More studies probe gaps between people, especially in income. This trend only reinforces a self-image based on stereotypes and relative comparisons. Isn't identity anchored first in the absolutes of life?
Matt Rourke/AP Photo
Almost every day, a new study points to gaps between people – in income, education, debt, values, even brain size. The latest report by the Pew Charitable Trusts, for example, finds a third of Americans have moved up in income class over four decades while 16 percent have dropped.
The most commonly cited “gap” is the rising disparity of income between the wealthy and poor. It helped spawn the “Occupy” movement last year with a focus on “the 99 percent.” Today’s politics revolves around campaign talk of “the wealth gap.”
Researchers both left and right are writing books that explore such differences between people.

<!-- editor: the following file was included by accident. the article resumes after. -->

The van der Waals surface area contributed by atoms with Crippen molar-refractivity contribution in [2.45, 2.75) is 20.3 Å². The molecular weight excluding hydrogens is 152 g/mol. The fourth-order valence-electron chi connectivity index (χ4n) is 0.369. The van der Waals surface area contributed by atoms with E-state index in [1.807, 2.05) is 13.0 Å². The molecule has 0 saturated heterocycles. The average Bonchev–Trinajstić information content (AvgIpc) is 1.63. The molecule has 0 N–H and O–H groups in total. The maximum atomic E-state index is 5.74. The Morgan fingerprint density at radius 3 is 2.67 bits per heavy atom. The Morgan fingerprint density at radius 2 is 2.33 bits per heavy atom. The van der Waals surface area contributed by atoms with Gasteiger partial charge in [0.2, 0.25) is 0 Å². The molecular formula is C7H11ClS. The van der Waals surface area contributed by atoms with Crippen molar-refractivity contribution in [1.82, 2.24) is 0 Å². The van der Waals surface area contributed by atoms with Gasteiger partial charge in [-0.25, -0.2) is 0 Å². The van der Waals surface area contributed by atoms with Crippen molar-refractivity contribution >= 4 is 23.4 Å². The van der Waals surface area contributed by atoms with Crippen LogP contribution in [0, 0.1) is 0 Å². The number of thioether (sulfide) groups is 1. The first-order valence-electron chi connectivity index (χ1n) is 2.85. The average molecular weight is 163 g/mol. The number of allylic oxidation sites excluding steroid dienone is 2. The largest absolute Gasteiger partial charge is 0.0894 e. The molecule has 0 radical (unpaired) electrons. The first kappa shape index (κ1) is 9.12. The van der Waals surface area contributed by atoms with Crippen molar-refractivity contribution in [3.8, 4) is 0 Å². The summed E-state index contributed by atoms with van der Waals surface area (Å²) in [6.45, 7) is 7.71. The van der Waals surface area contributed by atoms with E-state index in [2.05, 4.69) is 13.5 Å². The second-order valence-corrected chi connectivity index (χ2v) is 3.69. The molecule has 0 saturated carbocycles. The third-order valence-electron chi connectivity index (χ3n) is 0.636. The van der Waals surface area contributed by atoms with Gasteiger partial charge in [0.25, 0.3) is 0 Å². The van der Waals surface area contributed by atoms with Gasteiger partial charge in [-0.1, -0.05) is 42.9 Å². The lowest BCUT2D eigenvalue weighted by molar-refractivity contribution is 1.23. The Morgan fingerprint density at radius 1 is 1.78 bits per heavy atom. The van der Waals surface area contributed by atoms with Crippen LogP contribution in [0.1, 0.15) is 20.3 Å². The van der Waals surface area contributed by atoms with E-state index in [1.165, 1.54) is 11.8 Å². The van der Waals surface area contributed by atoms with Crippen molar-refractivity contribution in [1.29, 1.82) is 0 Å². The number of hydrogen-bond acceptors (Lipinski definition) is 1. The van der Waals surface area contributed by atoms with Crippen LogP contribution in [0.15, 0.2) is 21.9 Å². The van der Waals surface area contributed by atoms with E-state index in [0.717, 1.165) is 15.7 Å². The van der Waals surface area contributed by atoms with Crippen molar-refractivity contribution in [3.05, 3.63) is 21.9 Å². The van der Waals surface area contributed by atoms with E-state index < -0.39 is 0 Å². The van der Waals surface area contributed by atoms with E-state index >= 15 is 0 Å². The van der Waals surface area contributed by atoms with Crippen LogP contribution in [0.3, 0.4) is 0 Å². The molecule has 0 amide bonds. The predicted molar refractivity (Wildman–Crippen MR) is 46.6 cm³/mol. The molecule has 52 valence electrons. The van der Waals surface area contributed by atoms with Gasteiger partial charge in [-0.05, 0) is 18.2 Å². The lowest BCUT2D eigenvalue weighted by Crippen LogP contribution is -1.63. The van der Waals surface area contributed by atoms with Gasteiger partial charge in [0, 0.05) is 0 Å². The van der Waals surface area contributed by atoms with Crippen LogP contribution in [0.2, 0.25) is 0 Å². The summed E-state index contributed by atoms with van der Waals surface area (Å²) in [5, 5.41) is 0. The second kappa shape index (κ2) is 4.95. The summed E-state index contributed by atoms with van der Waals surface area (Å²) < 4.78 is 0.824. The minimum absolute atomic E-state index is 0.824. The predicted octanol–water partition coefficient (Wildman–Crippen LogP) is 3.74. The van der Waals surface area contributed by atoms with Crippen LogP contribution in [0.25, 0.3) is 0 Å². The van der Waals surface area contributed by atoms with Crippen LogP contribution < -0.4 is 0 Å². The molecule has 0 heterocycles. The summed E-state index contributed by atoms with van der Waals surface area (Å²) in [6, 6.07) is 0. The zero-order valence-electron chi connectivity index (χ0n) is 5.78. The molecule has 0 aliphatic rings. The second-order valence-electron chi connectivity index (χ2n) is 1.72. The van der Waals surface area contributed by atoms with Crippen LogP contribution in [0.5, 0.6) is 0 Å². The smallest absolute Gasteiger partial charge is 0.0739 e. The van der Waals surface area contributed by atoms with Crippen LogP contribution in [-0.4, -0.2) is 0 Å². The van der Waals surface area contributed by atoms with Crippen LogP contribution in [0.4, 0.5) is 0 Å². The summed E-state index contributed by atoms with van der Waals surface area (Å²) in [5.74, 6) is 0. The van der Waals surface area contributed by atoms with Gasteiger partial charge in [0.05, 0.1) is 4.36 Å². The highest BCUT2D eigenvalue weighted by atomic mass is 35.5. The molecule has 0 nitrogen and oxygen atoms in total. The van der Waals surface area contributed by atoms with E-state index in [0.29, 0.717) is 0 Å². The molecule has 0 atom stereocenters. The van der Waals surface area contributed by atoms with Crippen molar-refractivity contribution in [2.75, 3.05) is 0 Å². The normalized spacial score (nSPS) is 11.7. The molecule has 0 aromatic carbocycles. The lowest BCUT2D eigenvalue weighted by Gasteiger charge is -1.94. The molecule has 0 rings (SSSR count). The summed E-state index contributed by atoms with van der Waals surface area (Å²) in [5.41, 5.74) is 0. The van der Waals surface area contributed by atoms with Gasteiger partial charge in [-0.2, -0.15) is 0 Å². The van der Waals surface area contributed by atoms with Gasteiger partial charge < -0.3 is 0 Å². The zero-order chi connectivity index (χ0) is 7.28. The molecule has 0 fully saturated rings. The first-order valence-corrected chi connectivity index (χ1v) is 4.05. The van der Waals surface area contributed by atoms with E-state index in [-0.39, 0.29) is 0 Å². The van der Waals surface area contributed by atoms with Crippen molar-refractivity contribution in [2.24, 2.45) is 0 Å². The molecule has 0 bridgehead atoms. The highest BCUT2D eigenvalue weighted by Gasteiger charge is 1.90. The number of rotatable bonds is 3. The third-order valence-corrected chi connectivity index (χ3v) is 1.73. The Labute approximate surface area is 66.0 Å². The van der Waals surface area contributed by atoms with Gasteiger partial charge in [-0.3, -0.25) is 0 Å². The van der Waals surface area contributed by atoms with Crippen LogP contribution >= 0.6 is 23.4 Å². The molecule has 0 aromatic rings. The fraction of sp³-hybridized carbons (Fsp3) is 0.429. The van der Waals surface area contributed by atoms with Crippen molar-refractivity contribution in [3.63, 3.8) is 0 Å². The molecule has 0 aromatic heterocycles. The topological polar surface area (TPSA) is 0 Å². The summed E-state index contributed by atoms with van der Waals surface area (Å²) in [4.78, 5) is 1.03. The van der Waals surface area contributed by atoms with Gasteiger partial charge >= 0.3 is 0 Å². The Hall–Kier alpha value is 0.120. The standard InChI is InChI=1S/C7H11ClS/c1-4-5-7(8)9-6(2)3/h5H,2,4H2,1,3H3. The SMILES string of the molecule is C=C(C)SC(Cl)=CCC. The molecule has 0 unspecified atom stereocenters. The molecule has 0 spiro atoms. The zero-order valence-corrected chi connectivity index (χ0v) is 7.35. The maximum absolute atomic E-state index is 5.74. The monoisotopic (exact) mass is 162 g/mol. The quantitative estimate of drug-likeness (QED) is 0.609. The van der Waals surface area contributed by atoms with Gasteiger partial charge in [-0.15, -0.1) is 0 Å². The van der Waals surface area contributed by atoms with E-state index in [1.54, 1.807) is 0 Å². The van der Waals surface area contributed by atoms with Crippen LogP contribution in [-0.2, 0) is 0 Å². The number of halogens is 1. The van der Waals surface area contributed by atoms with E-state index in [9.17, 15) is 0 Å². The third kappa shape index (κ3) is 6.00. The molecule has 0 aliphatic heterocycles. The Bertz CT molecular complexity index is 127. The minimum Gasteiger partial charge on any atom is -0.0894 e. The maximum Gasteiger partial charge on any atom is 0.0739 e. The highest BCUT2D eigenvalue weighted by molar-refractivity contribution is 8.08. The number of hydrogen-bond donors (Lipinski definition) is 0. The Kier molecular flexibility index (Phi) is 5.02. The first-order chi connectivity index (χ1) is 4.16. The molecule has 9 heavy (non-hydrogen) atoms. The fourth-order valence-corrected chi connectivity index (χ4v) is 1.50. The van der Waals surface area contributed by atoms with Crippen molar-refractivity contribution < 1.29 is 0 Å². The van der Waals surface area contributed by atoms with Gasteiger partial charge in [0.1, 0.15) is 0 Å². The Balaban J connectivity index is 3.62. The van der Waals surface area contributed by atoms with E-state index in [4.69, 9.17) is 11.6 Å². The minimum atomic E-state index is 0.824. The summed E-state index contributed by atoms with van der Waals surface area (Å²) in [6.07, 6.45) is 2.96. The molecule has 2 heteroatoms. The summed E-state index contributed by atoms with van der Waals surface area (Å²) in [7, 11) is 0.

Conservative political scientist Charles Murray’s work “Coming Apart: The State of White America, 1960-2010” tries to define a new kind of class system based on what the wealthy must do. Peter Edelman at Georgetown University has written “So Rich, So Poor: Why It’s So Hard to End Poverty in America.” And Harvard economist Edward Glaeser argues in a new paper that the gap between affluent suburbanites and the urban poor is driven in part by the government granting a tax deduction for home mortgage interest.
This trend toward focusing on what divides us comes with a cost. It polarizes politics, such as the current clash over whether to cut spending or raise taxes. And gap studies are also constantly changing as researchers find new gaps or redefine old ones, causing confusion over how to bridge them.